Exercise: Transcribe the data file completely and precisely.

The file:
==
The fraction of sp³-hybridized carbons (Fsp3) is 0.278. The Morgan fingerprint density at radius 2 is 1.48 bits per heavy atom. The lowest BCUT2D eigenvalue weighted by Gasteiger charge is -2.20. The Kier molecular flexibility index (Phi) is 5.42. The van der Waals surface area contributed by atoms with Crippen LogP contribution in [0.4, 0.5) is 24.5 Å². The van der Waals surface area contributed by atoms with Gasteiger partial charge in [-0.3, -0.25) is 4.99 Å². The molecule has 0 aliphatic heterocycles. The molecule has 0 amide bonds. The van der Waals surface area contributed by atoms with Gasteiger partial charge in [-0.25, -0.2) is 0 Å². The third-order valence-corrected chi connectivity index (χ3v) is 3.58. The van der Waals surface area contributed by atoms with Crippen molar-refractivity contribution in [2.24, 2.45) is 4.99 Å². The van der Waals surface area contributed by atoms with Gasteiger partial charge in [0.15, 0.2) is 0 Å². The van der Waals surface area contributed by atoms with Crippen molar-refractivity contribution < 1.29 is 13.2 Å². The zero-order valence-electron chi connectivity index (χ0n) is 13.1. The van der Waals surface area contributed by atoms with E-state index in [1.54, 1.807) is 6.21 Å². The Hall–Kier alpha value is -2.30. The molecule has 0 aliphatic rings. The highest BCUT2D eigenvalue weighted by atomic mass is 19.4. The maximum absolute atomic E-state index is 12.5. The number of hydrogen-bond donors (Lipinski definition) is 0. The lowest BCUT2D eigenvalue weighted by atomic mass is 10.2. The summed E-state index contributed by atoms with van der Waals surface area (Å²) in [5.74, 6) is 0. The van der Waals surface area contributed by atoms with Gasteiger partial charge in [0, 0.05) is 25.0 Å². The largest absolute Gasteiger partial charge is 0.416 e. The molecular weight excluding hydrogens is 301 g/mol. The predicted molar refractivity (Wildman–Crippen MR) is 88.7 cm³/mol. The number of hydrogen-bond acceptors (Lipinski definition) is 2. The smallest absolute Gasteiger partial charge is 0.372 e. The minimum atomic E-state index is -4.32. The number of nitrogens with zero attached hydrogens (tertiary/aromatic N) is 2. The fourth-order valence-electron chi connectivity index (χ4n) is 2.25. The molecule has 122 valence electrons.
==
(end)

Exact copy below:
The fraction of sp³-hybridized carbons (Fsp3) is 0.278. The Morgan fingerprint density at radius 2 is 1.48 bits per heavy atom. The lowest BCUT2D eigenvalue weighted by Gasteiger charge is -2.20. The Kier molecular flexibility index (Phi) is 5.42. The van der Waals surface area contributed by atoms with Crippen LogP contribution in [0.4, 0.5) is 24.5 Å². The van der Waals surface area contributed by atoms with Gasteiger partial charge in [-0.3, -0.25) is 4.99 Å². The molecule has 0 aliphatic heterocycles. The molecule has 0 amide bonds. The van der Waals surface area contributed by atoms with Gasteiger partial charge in [-0.25, -0.2) is 0 Å². The third-order valence-corrected chi connectivity index (χ3v) is 3.58. The van der Waals surface area contributed by atoms with Crippen molar-refractivity contribution in [2.24, 2.45) is 4.99 Å². The van der Waals surface area contributed by atoms with Gasteiger partial charge in [0.15, 0.2) is 0 Å². The van der Waals surface area contributed by atoms with Crippen molar-refractivity contribution < 1.29 is 13.2 Å². The zero-order valence-electron chi connectivity index (χ0n) is 13.1. The van der Waals surface area contributed by atoms with E-state index in [1.54, 1.807) is 6.21 Å². The Hall–Kier alpha value is -2.30. The molecule has 0 aliphatic rings. The highest BCUT2D eigenvalue weighted by atomic mass is 19.4. The maximum absolute atomic E-state index is 12.5. The number of hydrogen-bond donors (Lipinski definition) is 0. The lowest BCUT2D eigenvalue weighted by atomic mass is 10.2. The summed E-state index contributed by atoms with van der Waals surface area (Å²) in [5.74, 6) is 0. The van der Waals surface area contributed by atoms with Gasteiger partial charge in [0, 0.05) is 25.0 Å². The largest absolute Gasteiger partial charge is 0.416 e. The molecular weight excluding hydrogens is 301 g/mol. The predicted molar refractivity (Wildman–Crippen MR) is 88.7 cm³/mol. The number of hydrogen-bond acceptors (Lipinski definition) is 2. The smallest absolute Gasteiger partial charge is 0.372 e. The minimum atomic E-state index is -4.32. The number of nitrogens with zero attached hydrogens (tertiary/aromatic N) is 2. The fourth-order valence-electron chi connectivity index (χ4n) is 2.25. The molecule has 122 valence electrons.